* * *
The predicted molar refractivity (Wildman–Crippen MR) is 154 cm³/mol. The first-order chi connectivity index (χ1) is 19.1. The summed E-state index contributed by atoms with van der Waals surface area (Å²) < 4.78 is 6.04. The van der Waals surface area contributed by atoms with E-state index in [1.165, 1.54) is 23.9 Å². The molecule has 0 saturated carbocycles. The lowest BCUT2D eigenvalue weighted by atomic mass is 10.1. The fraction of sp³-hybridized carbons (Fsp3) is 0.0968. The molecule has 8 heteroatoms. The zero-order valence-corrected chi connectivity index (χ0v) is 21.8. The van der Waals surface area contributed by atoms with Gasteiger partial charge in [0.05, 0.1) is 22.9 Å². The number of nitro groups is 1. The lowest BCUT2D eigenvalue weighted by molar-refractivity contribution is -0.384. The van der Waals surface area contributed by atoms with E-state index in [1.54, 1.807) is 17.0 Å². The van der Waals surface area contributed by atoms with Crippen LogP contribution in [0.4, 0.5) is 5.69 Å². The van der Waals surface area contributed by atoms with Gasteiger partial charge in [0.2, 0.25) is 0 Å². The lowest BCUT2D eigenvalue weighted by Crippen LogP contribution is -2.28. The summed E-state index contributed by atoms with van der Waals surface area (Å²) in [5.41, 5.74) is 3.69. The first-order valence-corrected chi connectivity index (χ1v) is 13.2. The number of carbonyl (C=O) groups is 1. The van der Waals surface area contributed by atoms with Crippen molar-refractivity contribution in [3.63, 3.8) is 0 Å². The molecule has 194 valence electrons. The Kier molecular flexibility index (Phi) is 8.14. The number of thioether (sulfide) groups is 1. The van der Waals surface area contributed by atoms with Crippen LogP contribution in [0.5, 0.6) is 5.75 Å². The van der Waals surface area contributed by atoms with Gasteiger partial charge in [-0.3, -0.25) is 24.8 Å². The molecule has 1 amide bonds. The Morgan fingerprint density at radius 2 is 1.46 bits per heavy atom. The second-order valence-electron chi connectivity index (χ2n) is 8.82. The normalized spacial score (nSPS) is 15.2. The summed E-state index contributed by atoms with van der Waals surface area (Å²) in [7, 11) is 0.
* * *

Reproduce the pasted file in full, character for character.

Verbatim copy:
The predicted molar refractivity (Wildman–Crippen MR) is 154 cm³/mol. The first-order chi connectivity index (χ1) is 19.1. The summed E-state index contributed by atoms with van der Waals surface area (Å²) < 4.78 is 6.04. The van der Waals surface area contributed by atoms with E-state index in [1.165, 1.54) is 23.9 Å². The molecule has 0 saturated carbocycles. The lowest BCUT2D eigenvalue weighted by atomic mass is 10.1. The fraction of sp³-hybridized carbons (Fsp3) is 0.0968. The molecule has 8 heteroatoms. The zero-order valence-corrected chi connectivity index (χ0v) is 21.8. The van der Waals surface area contributed by atoms with Gasteiger partial charge in [0.05, 0.1) is 22.9 Å². The number of nitro groups is 1. The lowest BCUT2D eigenvalue weighted by molar-refractivity contribution is -0.384. The van der Waals surface area contributed by atoms with E-state index in [1.54, 1.807) is 17.0 Å². The van der Waals surface area contributed by atoms with Crippen LogP contribution in [0.4, 0.5) is 5.69 Å². The van der Waals surface area contributed by atoms with Gasteiger partial charge in [0.2, 0.25) is 0 Å². The lowest BCUT2D eigenvalue weighted by Crippen LogP contribution is -2.28. The summed E-state index contributed by atoms with van der Waals surface area (Å²) in [5.41, 5.74) is 3.69. The first-order valence-corrected chi connectivity index (χ1v) is 13.2. The number of carbonyl (C=O) groups is 1. The van der Waals surface area contributed by atoms with Crippen molar-refractivity contribution in [3.63, 3.8) is 0 Å². The molecule has 194 valence electrons. The Kier molecular flexibility index (Phi) is 8.14. The number of thioether (sulfide) groups is 1. The van der Waals surface area contributed by atoms with Crippen LogP contribution in [0.5, 0.6) is 5.75 Å². The van der Waals surface area contributed by atoms with Gasteiger partial charge in [-0.3, -0.25) is 24.8 Å². The molecule has 1 amide bonds. The Morgan fingerprint density at radius 2 is 1.46 bits per heavy atom. The second-order valence-electron chi connectivity index (χ2n) is 8.82. The normalized spacial score (nSPS) is 15.2. The summed E-state index contributed by atoms with van der Waals surface area (Å²) in [7, 11) is 0.